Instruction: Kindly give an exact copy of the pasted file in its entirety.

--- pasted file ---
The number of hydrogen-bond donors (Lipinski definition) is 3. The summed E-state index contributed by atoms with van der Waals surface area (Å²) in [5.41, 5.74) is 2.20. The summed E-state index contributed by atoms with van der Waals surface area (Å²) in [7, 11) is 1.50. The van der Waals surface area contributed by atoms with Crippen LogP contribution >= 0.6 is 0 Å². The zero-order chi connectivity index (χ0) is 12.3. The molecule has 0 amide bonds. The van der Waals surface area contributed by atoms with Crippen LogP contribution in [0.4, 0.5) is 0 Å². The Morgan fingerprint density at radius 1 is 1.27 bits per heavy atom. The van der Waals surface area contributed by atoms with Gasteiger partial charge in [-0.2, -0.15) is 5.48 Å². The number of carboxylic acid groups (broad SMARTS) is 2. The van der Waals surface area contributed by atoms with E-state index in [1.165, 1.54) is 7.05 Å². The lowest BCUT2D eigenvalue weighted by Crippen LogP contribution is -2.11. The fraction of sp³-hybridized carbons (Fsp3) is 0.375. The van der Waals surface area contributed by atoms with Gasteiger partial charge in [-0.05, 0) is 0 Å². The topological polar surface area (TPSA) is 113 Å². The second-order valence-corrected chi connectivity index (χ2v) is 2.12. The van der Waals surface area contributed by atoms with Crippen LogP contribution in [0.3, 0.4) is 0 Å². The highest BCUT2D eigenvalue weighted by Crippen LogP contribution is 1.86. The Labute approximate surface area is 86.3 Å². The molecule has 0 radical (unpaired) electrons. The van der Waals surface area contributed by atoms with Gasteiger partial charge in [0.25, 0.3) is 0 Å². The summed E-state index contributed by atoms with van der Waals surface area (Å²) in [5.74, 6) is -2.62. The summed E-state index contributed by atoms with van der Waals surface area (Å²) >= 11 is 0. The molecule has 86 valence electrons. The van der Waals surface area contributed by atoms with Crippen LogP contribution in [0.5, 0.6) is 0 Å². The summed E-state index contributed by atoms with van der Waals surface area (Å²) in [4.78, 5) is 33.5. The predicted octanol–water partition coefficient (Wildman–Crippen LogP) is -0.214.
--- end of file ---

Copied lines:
The number of hydrogen-bond donors (Lipinski definition) is 3. The summed E-state index contributed by atoms with van der Waals surface area (Å²) in [5.41, 5.74) is 2.20. The summed E-state index contributed by atoms with van der Waals surface area (Å²) in [7, 11) is 1.50. The van der Waals surface area contributed by atoms with Crippen LogP contribution >= 0.6 is 0 Å². The zero-order chi connectivity index (χ0) is 12.3. The molecule has 0 amide bonds. The van der Waals surface area contributed by atoms with Crippen LogP contribution in [0.4, 0.5) is 0 Å². The Morgan fingerprint density at radius 1 is 1.27 bits per heavy atom. The van der Waals surface area contributed by atoms with Gasteiger partial charge in [-0.2, -0.15) is 5.48 Å². The number of carboxylic acid groups (broad SMARTS) is 2. The van der Waals surface area contributed by atoms with E-state index in [1.165, 1.54) is 7.05 Å². The lowest BCUT2D eigenvalue weighted by Crippen LogP contribution is -2.11. The fraction of sp³-hybridized carbons (Fsp3) is 0.375. The van der Waals surface area contributed by atoms with Gasteiger partial charge in [-0.05, 0) is 0 Å². The topological polar surface area (TPSA) is 113 Å². The second-order valence-corrected chi connectivity index (χ2v) is 2.12. The van der Waals surface area contributed by atoms with Crippen LogP contribution in [0.3, 0.4) is 0 Å². The highest BCUT2D eigenvalue weighted by Crippen LogP contribution is 1.86. The Labute approximate surface area is 86.3 Å². The molecule has 0 radical (unpaired) electrons. The van der Waals surface area contributed by atoms with Gasteiger partial charge in [0.25, 0.3) is 0 Å². The summed E-state index contributed by atoms with van der Waals surface area (Å²) in [5.74, 6) is -2.62. The summed E-state index contributed by atoms with van der Waals surface area (Å²) >= 11 is 0. The molecule has 86 valence electrons. The van der Waals surface area contributed by atoms with Crippen LogP contribution in [0.5, 0.6) is 0 Å². The summed E-state index contributed by atoms with van der Waals surface area (Å²) in [4.78, 5) is 33.5. The predicted octanol–water partition coefficient (Wildman–Crippen LogP) is -0.214.